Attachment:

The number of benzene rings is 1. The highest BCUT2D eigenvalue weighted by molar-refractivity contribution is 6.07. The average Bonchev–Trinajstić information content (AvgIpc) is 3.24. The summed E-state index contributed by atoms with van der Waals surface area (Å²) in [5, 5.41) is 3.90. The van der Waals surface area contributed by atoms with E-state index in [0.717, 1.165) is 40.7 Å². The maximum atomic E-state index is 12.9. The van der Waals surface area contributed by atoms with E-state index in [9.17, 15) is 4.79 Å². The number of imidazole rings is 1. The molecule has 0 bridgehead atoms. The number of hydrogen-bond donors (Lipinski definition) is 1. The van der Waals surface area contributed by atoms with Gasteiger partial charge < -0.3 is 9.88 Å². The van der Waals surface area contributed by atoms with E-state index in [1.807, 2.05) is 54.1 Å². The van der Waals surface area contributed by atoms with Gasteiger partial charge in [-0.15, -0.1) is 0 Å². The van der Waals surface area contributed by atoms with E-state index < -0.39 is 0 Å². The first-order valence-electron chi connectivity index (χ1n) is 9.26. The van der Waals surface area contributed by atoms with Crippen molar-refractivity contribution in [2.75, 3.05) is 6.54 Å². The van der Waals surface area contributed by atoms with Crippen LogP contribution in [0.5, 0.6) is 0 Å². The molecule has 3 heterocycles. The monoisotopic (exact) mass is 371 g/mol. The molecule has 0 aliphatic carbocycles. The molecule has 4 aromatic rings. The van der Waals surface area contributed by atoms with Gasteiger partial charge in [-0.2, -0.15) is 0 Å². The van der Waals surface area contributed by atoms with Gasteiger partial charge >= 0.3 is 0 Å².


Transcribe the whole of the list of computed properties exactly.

The number of benzene rings is 1. The highest BCUT2D eigenvalue weighted by molar-refractivity contribution is 6.07. The average Bonchev–Trinajstić information content (AvgIpc) is 3.24. The summed E-state index contributed by atoms with van der Waals surface area (Å²) in [5, 5.41) is 3.90. The van der Waals surface area contributed by atoms with E-state index in [0.717, 1.165) is 40.7 Å². The maximum atomic E-state index is 12.9. The van der Waals surface area contributed by atoms with E-state index in [9.17, 15) is 4.79 Å². The number of imidazole rings is 1. The molecule has 0 bridgehead atoms. The number of hydrogen-bond donors (Lipinski definition) is 1. The van der Waals surface area contributed by atoms with Gasteiger partial charge < -0.3 is 9.88 Å². The van der Waals surface area contributed by atoms with E-state index in [1.807, 2.05) is 54.1 Å². The van der Waals surface area contributed by atoms with Gasteiger partial charge in [-0.15, -0.1) is 0 Å². The van der Waals surface area contributed by atoms with E-state index < -0.39 is 0 Å². The first-order valence-electron chi connectivity index (χ1n) is 9.26. The van der Waals surface area contributed by atoms with Crippen molar-refractivity contribution in [2.75, 3.05) is 6.54 Å². The van der Waals surface area contributed by atoms with Crippen LogP contribution in [0.5, 0.6) is 0 Å². The molecule has 3 heterocycles. The monoisotopic (exact) mass is 371 g/mol. The molecule has 0 aliphatic carbocycles. The molecule has 4 aromatic rings. The van der Waals surface area contributed by atoms with Gasteiger partial charge in [-0.2, -0.15) is 0 Å². The van der Waals surface area contributed by atoms with Gasteiger partial charge >= 0.3 is 0 Å².